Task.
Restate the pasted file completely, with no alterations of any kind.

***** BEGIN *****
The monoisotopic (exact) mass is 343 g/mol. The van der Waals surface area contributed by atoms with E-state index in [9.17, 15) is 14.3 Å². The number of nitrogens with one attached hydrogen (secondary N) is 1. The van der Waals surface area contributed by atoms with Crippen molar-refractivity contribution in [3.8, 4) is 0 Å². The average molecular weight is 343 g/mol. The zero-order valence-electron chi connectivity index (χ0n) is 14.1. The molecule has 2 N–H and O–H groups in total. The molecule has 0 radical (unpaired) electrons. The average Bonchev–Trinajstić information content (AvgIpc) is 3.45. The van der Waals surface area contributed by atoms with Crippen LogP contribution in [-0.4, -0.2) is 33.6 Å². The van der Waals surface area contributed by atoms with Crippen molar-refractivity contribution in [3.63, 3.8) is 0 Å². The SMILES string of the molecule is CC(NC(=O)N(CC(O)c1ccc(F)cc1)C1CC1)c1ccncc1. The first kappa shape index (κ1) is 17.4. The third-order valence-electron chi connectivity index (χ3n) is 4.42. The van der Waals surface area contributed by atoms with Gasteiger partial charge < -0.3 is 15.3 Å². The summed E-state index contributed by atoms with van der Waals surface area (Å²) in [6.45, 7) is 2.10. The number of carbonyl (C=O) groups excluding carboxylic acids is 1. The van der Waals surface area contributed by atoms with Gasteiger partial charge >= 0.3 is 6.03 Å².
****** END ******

The monoisotopic (exact) mass is 343 g/mol. The van der Waals surface area contributed by atoms with E-state index in [9.17, 15) is 14.3 Å². The number of nitrogens with one attached hydrogen (secondary N) is 1. The van der Waals surface area contributed by atoms with Crippen molar-refractivity contribution in [3.8, 4) is 0 Å². The average molecular weight is 343 g/mol. The zero-order valence-electron chi connectivity index (χ0n) is 14.1. The molecule has 2 N–H and O–H groups in total. The molecule has 0 radical (unpaired) electrons. The average Bonchev–Trinajstić information content (AvgIpc) is 3.45. The van der Waals surface area contributed by atoms with Crippen LogP contribution in [-0.4, -0.2) is 33.6 Å². The van der Waals surface area contributed by atoms with Crippen molar-refractivity contribution in [3.63, 3.8) is 0 Å². The SMILES string of the molecule is CC(NC(=O)N(CC(O)c1ccc(F)cc1)C1CC1)c1ccncc1. The first kappa shape index (κ1) is 17.4. The third-order valence-electron chi connectivity index (χ3n) is 4.42. The van der Waals surface area contributed by atoms with Gasteiger partial charge < -0.3 is 15.3 Å². The summed E-state index contributed by atoms with van der Waals surface area (Å²) in [6.45, 7) is 2.10. The number of carbonyl (C=O) groups excluding carboxylic acids is 1. The van der Waals surface area contributed by atoms with Gasteiger partial charge >= 0.3 is 6.03 Å².